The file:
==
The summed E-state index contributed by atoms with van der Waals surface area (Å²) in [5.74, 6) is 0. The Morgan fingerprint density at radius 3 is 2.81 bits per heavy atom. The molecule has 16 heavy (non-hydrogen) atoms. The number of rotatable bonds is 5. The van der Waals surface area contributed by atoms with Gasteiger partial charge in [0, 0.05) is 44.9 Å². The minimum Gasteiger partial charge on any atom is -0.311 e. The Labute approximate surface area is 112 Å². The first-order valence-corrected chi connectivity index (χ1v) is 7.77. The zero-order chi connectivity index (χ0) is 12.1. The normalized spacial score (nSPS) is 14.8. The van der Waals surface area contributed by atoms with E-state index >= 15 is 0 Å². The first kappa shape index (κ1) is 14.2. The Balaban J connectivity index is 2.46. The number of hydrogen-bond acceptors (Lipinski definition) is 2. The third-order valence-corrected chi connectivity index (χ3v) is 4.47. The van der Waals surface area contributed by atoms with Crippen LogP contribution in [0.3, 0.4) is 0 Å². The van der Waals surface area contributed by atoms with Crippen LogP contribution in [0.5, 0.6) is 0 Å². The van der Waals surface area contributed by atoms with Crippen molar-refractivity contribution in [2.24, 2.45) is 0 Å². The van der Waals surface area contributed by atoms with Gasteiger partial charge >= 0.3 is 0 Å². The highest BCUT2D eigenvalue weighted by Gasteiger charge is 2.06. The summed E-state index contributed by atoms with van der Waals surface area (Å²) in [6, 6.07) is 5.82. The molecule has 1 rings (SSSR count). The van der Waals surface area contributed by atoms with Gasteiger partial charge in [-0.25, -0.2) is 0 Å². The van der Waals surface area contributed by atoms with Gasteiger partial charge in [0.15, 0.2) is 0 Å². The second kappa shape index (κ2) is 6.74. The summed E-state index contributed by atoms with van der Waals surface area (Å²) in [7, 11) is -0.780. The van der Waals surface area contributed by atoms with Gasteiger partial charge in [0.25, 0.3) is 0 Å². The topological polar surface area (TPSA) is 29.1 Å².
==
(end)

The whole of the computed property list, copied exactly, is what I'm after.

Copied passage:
The summed E-state index contributed by atoms with van der Waals surface area (Å²) in [5.74, 6) is 0. The Morgan fingerprint density at radius 3 is 2.81 bits per heavy atom. The molecule has 16 heavy (non-hydrogen) atoms. The number of rotatable bonds is 5. The van der Waals surface area contributed by atoms with Gasteiger partial charge in [0, 0.05) is 44.9 Å². The minimum Gasteiger partial charge on any atom is -0.311 e. The Labute approximate surface area is 112 Å². The first-order valence-corrected chi connectivity index (χ1v) is 7.77. The zero-order chi connectivity index (χ0) is 12.1. The normalized spacial score (nSPS) is 14.8. The van der Waals surface area contributed by atoms with E-state index >= 15 is 0 Å². The first kappa shape index (κ1) is 14.2. The Balaban J connectivity index is 2.46. The number of hydrogen-bond acceptors (Lipinski definition) is 2. The third-order valence-corrected chi connectivity index (χ3v) is 4.47. The van der Waals surface area contributed by atoms with Crippen LogP contribution in [0.3, 0.4) is 0 Å². The van der Waals surface area contributed by atoms with Crippen LogP contribution in [0.5, 0.6) is 0 Å². The van der Waals surface area contributed by atoms with Crippen molar-refractivity contribution in [2.24, 2.45) is 0 Å². The van der Waals surface area contributed by atoms with Gasteiger partial charge >= 0.3 is 0 Å². The highest BCUT2D eigenvalue weighted by Gasteiger charge is 2.06. The summed E-state index contributed by atoms with van der Waals surface area (Å²) in [6, 6.07) is 5.82. The molecule has 1 rings (SSSR count). The van der Waals surface area contributed by atoms with Gasteiger partial charge in [-0.25, -0.2) is 0 Å². The van der Waals surface area contributed by atoms with Gasteiger partial charge in [0.15, 0.2) is 0 Å². The second kappa shape index (κ2) is 6.74. The summed E-state index contributed by atoms with van der Waals surface area (Å²) in [7, 11) is -0.780. The van der Waals surface area contributed by atoms with Gasteiger partial charge in [0.25, 0.3) is 0 Å². The topological polar surface area (TPSA) is 29.1 Å².